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Kerry L. Brown v. Deanna M. Brookhart


April 22, 2013


The opinion of the court was delivered by: Murphy, District Judge:


Plaintiff Kerry L. Brown was recently released from the Illinois Department of Corrections ("IDOC"). Brown has brought this pro se civil rights action pursuant to 42 U.S.C. § 1983, alleging that while he was housed at Robinson Correctional Center, Defendant Deanna M. Brookhart issued him unfounded disciplinary tickets, which ultimately caused him to be held in custody eight months longer than his scheduled release date. Plaintiff contends that the disciplinary tickets were issued in violation of IDOC Rule 504.30(b), which requires an employee to witness or receive notice of the commission of a disciplinary violation. Brown further asserts that the issuance of the tickets violated his Sixth Amendment right to be informed of the nature and cause of the accusations against him, and his right under the Fourteenth Amendment to due process and the equal protection of the law. Plaintiff seeks monetary damages, injunctive relief, and for eight months to be deducted from his term of probation. The case is now before the Court for a threshold review of the complaint under 28 U.S.C. § 1915A. After fully considering the allegations in the complaint, the Court concludes that this action is subject to summary dismissal.

Plaintiff's claims go to the validity of the length of his sentence because of his loss of good conduct credits. In Edwards v. Balisok, 520 U.S. 641, 648 (1997), the Supreme Court held that claims which "necessarily imply the invalidity of the deprivation of ... [an inmate's] good-time credits" are not cognizable under 42 U.S.C. § 1983 until the prison disciplinary decision has otherwise been invalidated, for example by expungement, a state court order, or a writ of habeas corpus. See Heck v. Humphrey, 512 U.S. 477, 487 (1994). "[T]he Heck requirement is an essential element of a [Section] 1983 claim; indeed, the claim does not arise until the requirement is met." Dixon v. Chrans, 101 F.3d 1228, 1230 (7th Cir. 1996), citing Rooding v. Peters, 92 F.3d 578 (7th Cir. 1996). The complaint does not suggest that Plaintiff has had the disciplinary decision invalidated. He must first seek return of his good time through state remedies and/or via a federal habeas corpus action before he can state a § 1983 claim on these allegations. Accordingly, this action must be dismissed.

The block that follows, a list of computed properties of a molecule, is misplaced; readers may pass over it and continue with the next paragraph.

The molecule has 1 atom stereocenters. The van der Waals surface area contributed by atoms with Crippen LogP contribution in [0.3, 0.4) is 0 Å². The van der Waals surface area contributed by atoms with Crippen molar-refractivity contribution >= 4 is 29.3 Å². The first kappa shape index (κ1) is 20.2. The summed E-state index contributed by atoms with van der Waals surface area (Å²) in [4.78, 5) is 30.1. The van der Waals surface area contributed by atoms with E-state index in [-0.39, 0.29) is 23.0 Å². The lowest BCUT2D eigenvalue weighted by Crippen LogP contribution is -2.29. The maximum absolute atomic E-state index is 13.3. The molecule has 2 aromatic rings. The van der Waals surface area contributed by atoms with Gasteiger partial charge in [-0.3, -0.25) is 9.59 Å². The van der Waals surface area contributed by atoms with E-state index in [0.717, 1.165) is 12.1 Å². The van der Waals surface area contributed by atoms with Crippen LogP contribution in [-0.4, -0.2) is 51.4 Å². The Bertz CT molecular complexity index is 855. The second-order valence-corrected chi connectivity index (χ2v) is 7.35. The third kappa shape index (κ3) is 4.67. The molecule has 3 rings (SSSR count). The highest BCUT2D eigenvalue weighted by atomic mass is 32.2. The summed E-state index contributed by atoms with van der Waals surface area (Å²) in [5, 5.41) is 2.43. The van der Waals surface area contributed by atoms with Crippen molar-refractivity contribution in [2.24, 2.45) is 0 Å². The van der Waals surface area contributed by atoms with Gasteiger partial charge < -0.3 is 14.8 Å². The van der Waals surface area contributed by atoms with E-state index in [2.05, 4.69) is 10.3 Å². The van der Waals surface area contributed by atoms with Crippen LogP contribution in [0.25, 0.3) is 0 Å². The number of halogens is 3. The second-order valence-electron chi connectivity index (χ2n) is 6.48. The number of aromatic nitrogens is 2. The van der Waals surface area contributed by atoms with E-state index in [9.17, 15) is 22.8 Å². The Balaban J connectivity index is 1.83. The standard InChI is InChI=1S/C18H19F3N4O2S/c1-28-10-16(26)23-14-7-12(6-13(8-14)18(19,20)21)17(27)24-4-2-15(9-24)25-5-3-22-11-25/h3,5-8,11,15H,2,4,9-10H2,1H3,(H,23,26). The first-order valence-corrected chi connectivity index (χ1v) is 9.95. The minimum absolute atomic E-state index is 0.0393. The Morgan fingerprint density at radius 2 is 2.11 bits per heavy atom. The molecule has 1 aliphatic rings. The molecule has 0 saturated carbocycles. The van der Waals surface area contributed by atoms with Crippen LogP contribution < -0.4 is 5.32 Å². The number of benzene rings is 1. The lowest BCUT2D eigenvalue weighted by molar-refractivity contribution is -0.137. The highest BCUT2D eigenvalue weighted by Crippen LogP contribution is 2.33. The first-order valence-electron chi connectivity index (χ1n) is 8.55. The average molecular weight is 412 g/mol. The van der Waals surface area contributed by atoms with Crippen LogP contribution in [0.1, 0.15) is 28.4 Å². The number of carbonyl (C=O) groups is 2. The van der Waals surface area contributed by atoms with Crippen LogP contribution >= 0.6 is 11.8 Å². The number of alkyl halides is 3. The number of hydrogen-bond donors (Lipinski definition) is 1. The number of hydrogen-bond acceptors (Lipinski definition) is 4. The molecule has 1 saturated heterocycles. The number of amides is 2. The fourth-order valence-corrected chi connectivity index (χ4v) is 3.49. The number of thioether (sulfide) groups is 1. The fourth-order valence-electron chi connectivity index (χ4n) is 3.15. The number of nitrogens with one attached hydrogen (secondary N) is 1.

Additionally, Plaintiff has pending a motion for leave to proceed in forma pauperis (Doc. 2) and a motion for service of process at government expense (Doc. 3). Under 28 U.S.C.1915(a)(1), a civil case may be permitted to proceed without prepayment of fees, if the plaintiff "submits an affidavit that includes a statement of all assets [he] possesses [showing] that the person is unable to pay such fees or give security therefor." Plaintiff has done so in the instant case, demonstrating that he has no appreciable assets. However, because this action is being dismissed, these pending motions are moot.


IT IS THEREFORE ORDERED that, for the reasons stated, this action is DISMISSED without prejudice. All pending motions are deemed moot and the Clerk of Court shall CLOSE THIS CASE and enter judgment accordingly.

Plaintiff is ADVISED that if he wishes to appeal this dismissal, he may file a notice of appeal with this court within thirty days of the entry of judgment. FED. R. APP. P. 4(a)(4). The appellate filing fee is $455.00. Any motion for leave to appeal in forma pauperis should set forth the issues Plaintiff plans to present on appeal. See FED. R. APP. P. 24(a)(1)(C). A timely motion filed pursuant to Federal Rule of Civil Procedure 59(e) may toll the 30-day appeal deadline.


G. PATRICK MURPHY United States District Judge


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